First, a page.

Attribution is what we humans do when we explain others' behavior. How we do it, and how accurately we do it, affect how we treat others. In the workplace, at the organizational scale, attributions affect strategy, practices, policy, and behavior. As Fritz Heider writes, "Of great importance for our picture of the social environment is the attribution of events to causal sources. … Attribution in terms of impersonal and personal causes, and with the latter, in terms of intent, are everyday occurrences that determine much of our understanding of and reaction to our surroundings." [Heider 1958]
Much depends on what we believe of others' motivations — so much that it's important to appreciate how common attribution errors are. For example, as individuals, we commit the Fundamental Attribution Error when we attribute another's behavior too much to character and personality, and too little to circumstances. See "The Fundamental Attribution Error," Point Lookout for May 5, 2004, for more.
The Ultimate Attribution Error (UAE), first identified by Thomas Pettigrew [Pettigrew 1979], is another error, made with respect to entire groups. By contributing to social prejudices, it significantly compromises workplace decision making. Ethnic, gender, and age prejudices come to mind, but there are also some surprising effects.
Let's consider an example. The standard term for the attributor's group is ingroup. The group whose behavior is being attributed to some cause is the outgroup. Suppose Inez belongs to the ingroup and Oscar belongs to the outgroup. Inez commits the UAE when she over-attributes Oscar's (or the outgroup's) successes to circumstances, and his (or the outgroup's) failures to lack of talent, diligence, or foresight. She also commits the UAE when she over-attributes her own (or the ingroup's) successes to her own (or the ingroup's) talent, diligence, or foresight, and her own (or the ingroup's) failures to circumstances.
Inez's Our attributions are sometimes
correct, because the Ultimate
Attribution Error isn't
determinative. It acts
only to skew attributions.attributions are sometimes correct, because the UAE acts only to skew attributions in favor of circumstances for the ingroup's failures or for the outgroup's successes, and in favor of degree of talent, diligence, or foresight for the ingroup's successes or for the outgroup's failures.
Failure to mitigate UAE risk can produce expensive mistakes. For example, some project sponsors dispute project managers' schedule estimates, because they believe that project managers "pad" their estimates. Project managers who supply honest estimates suffer most, but some others do pad their estimates, because they anticipate that their sponsors will reject them. The result is that many schedule discussions are based on false data and prejudice. Schedule performance becomes unreliable, and the organization cannot plan its resource needs with confidence.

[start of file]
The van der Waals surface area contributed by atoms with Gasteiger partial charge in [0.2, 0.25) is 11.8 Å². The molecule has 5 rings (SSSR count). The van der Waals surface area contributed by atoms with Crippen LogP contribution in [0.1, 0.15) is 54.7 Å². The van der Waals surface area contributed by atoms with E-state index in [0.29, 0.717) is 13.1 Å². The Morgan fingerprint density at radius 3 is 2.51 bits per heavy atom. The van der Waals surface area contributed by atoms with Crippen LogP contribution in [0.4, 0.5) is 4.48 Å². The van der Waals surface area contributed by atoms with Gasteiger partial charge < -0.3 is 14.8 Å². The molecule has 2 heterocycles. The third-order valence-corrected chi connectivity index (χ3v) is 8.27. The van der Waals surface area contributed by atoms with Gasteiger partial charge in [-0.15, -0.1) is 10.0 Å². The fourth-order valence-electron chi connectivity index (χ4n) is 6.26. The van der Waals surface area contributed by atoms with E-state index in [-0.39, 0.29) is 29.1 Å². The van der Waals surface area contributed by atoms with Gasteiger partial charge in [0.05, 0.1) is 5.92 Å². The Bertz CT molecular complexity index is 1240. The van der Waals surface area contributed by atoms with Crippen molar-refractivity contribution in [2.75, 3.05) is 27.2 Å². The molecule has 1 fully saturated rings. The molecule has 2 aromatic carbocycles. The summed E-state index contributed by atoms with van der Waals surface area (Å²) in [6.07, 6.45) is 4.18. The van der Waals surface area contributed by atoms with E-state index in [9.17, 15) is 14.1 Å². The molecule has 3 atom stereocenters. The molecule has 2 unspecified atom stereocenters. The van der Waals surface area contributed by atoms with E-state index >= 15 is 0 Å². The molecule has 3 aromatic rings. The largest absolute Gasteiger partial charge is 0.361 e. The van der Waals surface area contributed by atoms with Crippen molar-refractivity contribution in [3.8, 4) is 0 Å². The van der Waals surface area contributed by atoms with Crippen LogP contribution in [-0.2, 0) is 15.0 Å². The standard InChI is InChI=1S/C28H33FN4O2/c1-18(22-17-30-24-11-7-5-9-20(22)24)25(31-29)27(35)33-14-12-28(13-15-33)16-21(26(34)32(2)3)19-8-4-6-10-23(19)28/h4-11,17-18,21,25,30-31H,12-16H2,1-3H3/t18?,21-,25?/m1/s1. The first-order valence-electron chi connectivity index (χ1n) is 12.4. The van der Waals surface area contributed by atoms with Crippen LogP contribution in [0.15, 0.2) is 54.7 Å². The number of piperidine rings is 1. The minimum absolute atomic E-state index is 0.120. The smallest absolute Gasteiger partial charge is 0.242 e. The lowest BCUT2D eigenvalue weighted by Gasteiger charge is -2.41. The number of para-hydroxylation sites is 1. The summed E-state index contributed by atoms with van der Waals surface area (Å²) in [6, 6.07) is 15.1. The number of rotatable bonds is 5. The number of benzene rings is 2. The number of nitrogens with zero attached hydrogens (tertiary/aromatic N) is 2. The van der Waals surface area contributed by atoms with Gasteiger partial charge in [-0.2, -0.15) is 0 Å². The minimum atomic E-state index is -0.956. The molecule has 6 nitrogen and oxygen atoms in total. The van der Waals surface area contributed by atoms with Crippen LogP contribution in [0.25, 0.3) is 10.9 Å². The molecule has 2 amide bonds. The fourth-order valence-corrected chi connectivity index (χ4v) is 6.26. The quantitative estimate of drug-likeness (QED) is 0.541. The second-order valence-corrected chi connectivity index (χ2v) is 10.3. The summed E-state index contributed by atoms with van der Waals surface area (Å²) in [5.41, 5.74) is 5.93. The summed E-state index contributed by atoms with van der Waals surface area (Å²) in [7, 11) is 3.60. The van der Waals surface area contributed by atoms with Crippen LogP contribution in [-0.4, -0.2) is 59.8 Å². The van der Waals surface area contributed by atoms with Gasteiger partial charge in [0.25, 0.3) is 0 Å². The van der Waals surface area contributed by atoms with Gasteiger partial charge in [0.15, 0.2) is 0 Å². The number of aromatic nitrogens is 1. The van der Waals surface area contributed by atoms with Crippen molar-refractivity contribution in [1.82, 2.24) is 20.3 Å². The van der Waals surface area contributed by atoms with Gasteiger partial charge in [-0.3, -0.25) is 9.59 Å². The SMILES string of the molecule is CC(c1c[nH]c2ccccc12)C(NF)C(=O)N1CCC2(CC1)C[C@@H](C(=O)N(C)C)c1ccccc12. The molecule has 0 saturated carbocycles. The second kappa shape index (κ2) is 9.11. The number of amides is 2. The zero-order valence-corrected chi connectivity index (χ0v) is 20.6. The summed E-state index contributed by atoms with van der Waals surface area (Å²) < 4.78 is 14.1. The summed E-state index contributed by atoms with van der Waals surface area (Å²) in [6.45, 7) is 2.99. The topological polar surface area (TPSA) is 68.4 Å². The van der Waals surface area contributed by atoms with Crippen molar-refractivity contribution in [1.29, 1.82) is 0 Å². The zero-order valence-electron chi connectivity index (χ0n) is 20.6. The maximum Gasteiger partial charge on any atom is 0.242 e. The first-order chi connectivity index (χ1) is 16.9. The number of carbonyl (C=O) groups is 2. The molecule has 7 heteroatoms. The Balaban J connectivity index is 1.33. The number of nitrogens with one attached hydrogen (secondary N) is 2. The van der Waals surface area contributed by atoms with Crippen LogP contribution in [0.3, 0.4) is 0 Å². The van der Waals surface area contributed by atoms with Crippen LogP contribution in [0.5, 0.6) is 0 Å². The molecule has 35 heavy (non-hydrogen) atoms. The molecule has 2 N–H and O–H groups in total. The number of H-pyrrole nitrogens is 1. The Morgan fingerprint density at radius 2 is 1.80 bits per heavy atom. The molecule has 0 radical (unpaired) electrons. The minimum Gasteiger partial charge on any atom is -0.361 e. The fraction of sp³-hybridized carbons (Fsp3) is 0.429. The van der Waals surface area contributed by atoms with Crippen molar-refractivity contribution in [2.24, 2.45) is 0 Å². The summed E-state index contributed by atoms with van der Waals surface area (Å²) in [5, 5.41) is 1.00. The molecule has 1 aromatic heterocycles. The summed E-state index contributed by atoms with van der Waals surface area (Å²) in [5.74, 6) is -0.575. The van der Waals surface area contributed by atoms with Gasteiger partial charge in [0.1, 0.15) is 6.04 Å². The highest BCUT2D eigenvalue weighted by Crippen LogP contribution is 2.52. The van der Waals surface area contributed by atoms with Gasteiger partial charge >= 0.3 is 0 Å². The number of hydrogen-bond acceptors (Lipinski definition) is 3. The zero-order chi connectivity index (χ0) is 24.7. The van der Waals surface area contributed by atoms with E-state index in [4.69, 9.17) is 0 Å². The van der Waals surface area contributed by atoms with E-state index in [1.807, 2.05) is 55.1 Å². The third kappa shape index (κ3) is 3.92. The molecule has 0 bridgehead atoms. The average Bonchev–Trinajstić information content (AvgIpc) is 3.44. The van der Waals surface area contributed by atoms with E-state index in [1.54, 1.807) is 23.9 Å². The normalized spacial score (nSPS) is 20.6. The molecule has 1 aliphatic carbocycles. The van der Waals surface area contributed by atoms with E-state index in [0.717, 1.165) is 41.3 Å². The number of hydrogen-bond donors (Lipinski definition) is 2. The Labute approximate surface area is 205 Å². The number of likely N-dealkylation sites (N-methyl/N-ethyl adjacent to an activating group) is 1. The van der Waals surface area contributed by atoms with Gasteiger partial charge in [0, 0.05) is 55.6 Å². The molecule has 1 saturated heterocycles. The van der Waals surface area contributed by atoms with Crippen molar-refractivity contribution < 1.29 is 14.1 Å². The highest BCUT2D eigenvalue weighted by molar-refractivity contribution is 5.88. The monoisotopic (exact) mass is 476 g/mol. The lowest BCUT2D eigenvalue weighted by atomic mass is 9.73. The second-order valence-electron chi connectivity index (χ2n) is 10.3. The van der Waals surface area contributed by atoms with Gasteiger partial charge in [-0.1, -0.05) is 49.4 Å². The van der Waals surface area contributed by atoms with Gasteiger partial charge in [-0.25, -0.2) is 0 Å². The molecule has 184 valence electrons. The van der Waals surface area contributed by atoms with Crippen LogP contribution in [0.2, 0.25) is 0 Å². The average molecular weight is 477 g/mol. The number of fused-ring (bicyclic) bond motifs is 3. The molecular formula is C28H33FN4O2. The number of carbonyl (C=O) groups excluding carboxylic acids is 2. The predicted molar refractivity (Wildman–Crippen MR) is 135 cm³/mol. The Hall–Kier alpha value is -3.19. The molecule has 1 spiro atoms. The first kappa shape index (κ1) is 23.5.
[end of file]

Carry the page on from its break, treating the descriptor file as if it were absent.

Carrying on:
To mitigate UAE risk in this situation an organization could take five steps.
- Acknowledge that UAE is a risk, and educate all at-risk parties about the UAE
- Require that project risk plans explain how they address UAE risk for project scheduling
- Prevent schedule padding by subjecting all schedule estimates to peer review
- Require that project sponsors who have schedule objections provide detailed, peer-reviewed analyses that support their objections
- Document schedule objections by project sponsors, and track historical data comparing final approved schedules to actual results to assess whether the objections were appropriate
This is only an example. UAE risk affects many other processes as well. Homework: find three more processes in your organization that are vulnerable to UAE risk, and devise mitigations. Top Next Issue
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More articles on Cognitive Biases at Work:
- Confirmation Bias: Workplace Consequences Part I
- We continue our exploration of confirmation bias, paying special attention to the consequences it causes
in the workplace. In this part, we explore its effects on our thinking.
- Overconfidence at Work
- Confidence in our judgments and ourselves is essential to success. Confidence misplaced — overconfidence
— leads to trouble and failure. Understanding the causes and consequences of overconfidence can
be most useful.
- Cognitive Biases and Influence: II
- Most advice about influencing others offers intentional tactics. Yet, the techniques we actually use
are often unintentional, and we're therefore unaware of them. Among these are tactics exploiting cognitive
- Seven More Planning Pitfalls: I
- Planners and members of planning teams are susceptible to patterns of thinking that lead to unworkable
plans. But planning teams also suffer vulnerabilities. Two of these are Group Polarization and Trips
- Illusory Management: I
- Many believe that managers control organizational performance, but a puzzle emerges when we consider
the phenomena managers clearly cannot control. Why do we believe in Management control when the phenomena
Management cannot control are so many and powerful?
See also Cognitive Biases at Work and Project Management for more related articles.
Forthcoming issues of Point Lookout
- Coming March 29: Time Slot Recycling: The Risks
- When we can't begin a meeting because some people haven't arrived, we sometimes cancel the meeting and hold a different one, with the people who are in attendance. It might seem like a good way to avoid wasting time, but there are risks. Available here and by RSS on March 29.
- And on April 5: The Fallacy of Division
- Errors of reasoning are pervasive in everyday thought in most organizations. One of the more common errors is called the Fallacy of Division, in which we assume that attributes of a class apply to all members of that class. It leads to ridiculous results. Available here and by RSS on April 5.
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